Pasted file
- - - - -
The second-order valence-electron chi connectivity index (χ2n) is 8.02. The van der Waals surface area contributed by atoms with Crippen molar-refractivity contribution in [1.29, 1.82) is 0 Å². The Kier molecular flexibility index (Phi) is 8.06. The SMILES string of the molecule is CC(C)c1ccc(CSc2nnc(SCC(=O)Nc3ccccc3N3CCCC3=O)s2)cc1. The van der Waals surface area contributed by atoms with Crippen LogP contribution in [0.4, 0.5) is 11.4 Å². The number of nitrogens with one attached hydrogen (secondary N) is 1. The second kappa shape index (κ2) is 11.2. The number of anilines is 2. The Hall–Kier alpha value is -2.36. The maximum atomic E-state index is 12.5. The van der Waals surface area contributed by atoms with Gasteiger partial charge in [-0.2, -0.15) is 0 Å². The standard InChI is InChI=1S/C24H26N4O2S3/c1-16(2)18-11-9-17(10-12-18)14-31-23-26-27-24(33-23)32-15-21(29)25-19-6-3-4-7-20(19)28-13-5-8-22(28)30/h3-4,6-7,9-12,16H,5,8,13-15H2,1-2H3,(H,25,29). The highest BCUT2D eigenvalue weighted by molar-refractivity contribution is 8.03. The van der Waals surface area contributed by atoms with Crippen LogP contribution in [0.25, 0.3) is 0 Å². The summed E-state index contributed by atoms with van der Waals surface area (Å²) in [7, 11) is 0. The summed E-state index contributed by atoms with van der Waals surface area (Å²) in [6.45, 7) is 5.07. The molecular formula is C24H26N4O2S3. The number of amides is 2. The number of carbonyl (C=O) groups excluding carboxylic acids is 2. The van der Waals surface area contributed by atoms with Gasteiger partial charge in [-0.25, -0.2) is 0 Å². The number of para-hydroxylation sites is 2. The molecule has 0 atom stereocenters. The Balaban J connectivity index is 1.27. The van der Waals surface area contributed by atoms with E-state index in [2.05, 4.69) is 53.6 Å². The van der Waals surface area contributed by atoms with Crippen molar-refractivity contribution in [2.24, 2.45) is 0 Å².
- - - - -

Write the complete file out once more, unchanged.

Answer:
The second-order valence-electron chi connectivity index (χ2n) is 8.02. The van der Waals surface area contributed by atoms with Crippen molar-refractivity contribution in [1.29, 1.82) is 0 Å². The Kier molecular flexibility index (Phi) is 8.06. The SMILES string of the molecule is CC(C)c1ccc(CSc2nnc(SCC(=O)Nc3ccccc3N3CCCC3=O)s2)cc1. The van der Waals surface area contributed by atoms with Crippen LogP contribution in [0.4, 0.5) is 11.4 Å². The number of nitrogens with one attached hydrogen (secondary N) is 1. The second kappa shape index (κ2) is 11.2. The number of anilines is 2. The Hall–Kier alpha value is -2.36. The maximum atomic E-state index is 12.5. The van der Waals surface area contributed by atoms with Gasteiger partial charge in [-0.2, -0.15) is 0 Å². The standard InChI is InChI=1S/C24H26N4O2S3/c1-16(2)18-11-9-17(10-12-18)14-31-23-26-27-24(33-23)32-15-21(29)25-19-6-3-4-7-20(19)28-13-5-8-22(28)30/h3-4,6-7,9-12,16H,5,8,13-15H2,1-2H3,(H,25,29). The highest BCUT2D eigenvalue weighted by molar-refractivity contribution is 8.03. The van der Waals surface area contributed by atoms with Crippen LogP contribution in [0.25, 0.3) is 0 Å². The summed E-state index contributed by atoms with van der Waals surface area (Å²) in [7, 11) is 0. The summed E-state index contributed by atoms with van der Waals surface area (Å²) in [6.45, 7) is 5.07. The molecular formula is C24H26N4O2S3. The number of amides is 2. The number of carbonyl (C=O) groups excluding carboxylic acids is 2. The van der Waals surface area contributed by atoms with Gasteiger partial charge in [-0.25, -0.2) is 0 Å². The number of para-hydroxylation sites is 2. The molecule has 0 atom stereocenters. The Balaban J connectivity index is 1.27. The van der Waals surface area contributed by atoms with E-state index in [2.05, 4.69) is 53.6 Å². The van der Waals surface area contributed by atoms with Crippen molar-refractivity contribution in [2.24, 2.45) is 0 Å².